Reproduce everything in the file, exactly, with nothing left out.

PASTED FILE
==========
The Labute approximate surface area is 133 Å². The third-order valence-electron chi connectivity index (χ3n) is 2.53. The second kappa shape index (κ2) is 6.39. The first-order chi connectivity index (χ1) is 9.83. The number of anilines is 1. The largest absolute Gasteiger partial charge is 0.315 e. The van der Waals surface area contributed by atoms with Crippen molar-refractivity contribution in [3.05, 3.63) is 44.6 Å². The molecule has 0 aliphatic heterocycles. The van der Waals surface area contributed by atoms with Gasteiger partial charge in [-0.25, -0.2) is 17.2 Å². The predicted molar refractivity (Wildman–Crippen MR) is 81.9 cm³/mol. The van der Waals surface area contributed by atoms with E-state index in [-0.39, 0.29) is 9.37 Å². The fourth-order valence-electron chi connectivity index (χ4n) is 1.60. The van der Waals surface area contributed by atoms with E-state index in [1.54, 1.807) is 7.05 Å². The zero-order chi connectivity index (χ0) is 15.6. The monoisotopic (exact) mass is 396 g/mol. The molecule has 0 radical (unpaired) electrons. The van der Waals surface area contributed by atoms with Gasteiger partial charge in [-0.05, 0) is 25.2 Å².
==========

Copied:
The Labute approximate surface area is 133 Å². The third-order valence-electron chi connectivity index (χ3n) is 2.53. The second kappa shape index (κ2) is 6.39. The first-order chi connectivity index (χ1) is 9.83. The number of anilines is 1. The largest absolute Gasteiger partial charge is 0.315 e. The van der Waals surface area contributed by atoms with Crippen molar-refractivity contribution in [3.05, 3.63) is 44.6 Å². The molecule has 0 aliphatic heterocycles. The van der Waals surface area contributed by atoms with Gasteiger partial charge in [-0.25, -0.2) is 17.2 Å². The predicted molar refractivity (Wildman–Crippen MR) is 81.9 cm³/mol. The van der Waals surface area contributed by atoms with E-state index in [-0.39, 0.29) is 9.37 Å². The fourth-order valence-electron chi connectivity index (χ4n) is 1.60. The van der Waals surface area contributed by atoms with E-state index in [1.54, 1.807) is 7.05 Å². The zero-order chi connectivity index (χ0) is 15.6. The monoisotopic (exact) mass is 396 g/mol. The molecule has 0 radical (unpaired) electrons. The van der Waals surface area contributed by atoms with Gasteiger partial charge in [-0.05, 0) is 25.2 Å².